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See This: The Quite Remarkable Adventures of the Owl and the Pussycat (Belgrade Theatre, Coventry)

Who believes in nonsense? Anyone with an absurdist, Monty Python-esque sense of humour – adults and children – will absolutely love this.

Adapted from Edward Lear’s 1871 nonsense poem into a story, by no other than Eric Idle, it’s a whole lotta fun.

Photo by Robert Day

The Belgrade’s Artistic Director Hamish Glen brings this zippy new family-friendly musical for ages 6+, to life on the B2 stage for its UK premiere in Coventry – where co-incidentally the Monty Pythons first performed live on stage in 1971 with three sell-out shows. I had my fingers-crossed that Eric Idle may have turned up for last night’s press night. But the Monty Python now lives in LA. Apparently, he’s been very supportive – grown-ups might even spot his voice…

Eric Idle

A terminally shy, stargazing owl, who likes to read books and cannot fly, meets Northern vegetarian cat, who loves to dance. Two lonely soulmates. Their costumes and animal mimicry are fab. Owl (Danny Lane) sports a grey tracksuit and Converse with his hands in his pockets – his elbows imitate the actions of feathered wings. Tall, elegant Pussycat (Sally Frith) wears a fur waistcoat, skirt, black boots and a tiny top hat. She is extremely lithe and can do the splits.

The pair bond while attempting trying to save Earth from a comet in a beautiful pea green boat on a sea of jam, as you do. Along the way to the Land of Bong to find the missing walking-talking Bong Tree – the only thing that can save the planet – they encounter evil Firelord and his dim-witted henchman Brimstone and Flicker, (both played by Yanick Ghanty), two puppet pirates, an Irish Turkey and a cool American 50s retro pig in a pink gingham dress and plimsolls, who loves to jive.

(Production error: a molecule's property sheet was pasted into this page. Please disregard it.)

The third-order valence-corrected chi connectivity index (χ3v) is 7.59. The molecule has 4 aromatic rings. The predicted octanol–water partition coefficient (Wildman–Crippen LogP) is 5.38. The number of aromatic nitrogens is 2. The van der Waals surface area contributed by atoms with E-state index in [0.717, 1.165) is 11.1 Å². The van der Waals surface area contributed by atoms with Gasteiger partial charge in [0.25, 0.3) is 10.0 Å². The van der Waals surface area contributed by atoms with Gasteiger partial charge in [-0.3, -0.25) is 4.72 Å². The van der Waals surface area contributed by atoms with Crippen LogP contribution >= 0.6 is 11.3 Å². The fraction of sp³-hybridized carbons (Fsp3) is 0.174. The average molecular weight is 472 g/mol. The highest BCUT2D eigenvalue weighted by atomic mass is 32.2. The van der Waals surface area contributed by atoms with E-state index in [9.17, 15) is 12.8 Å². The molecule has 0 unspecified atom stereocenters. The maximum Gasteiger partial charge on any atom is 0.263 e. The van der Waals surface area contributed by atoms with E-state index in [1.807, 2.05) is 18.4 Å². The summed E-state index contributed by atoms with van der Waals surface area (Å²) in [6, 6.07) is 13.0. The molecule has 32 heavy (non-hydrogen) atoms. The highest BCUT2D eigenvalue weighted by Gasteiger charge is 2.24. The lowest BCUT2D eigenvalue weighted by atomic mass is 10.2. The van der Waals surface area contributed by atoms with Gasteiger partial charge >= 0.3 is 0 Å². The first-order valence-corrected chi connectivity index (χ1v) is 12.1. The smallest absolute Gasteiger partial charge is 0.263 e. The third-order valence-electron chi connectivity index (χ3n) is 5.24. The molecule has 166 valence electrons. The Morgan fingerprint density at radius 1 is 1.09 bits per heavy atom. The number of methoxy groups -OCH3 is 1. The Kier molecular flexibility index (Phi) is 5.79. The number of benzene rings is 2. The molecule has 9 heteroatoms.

There’s even Monty Python-like cartoon animations projected onto the stage set. From the minute, you walk into B2 you’re swept  into the performance by five actor-musicians, including guitarist Dougal Irvine, who adapted Idle’s book into a musical. On stage the triangle player threatens to quit pointing out the idiosyncrasies of Lear’s poem.  “It’s all made up nonsense,” he says. “What on earth is a runcible spoon or a Bong tree?”

I took along my 8-year-old daughter, who whispered: “It’s a bit like a pantomime.” She was a little frightened of the evil lava Firelord, before he turns into a human, but gave it a big thumbs-up.

It’s very funny and quite ingenious in parts, particularly a cleverly choreographed fight scene in which actor Vanick Ghanty battles himself; and Miri Gellert’s mastery in handling the pirate hand puppets, Yin and Yang. The adults outnumbered the children at press night but the witty script, lovely catchy songs and excellent cast kept both ridiculously amused.

The Quite Remarkable Adventures of the Owl and the Pussycat runs until March 4 at The Belgrade Theatre, Belgrade Square, Coventry, CV1 1GS. Box office: 024 7655 3055,


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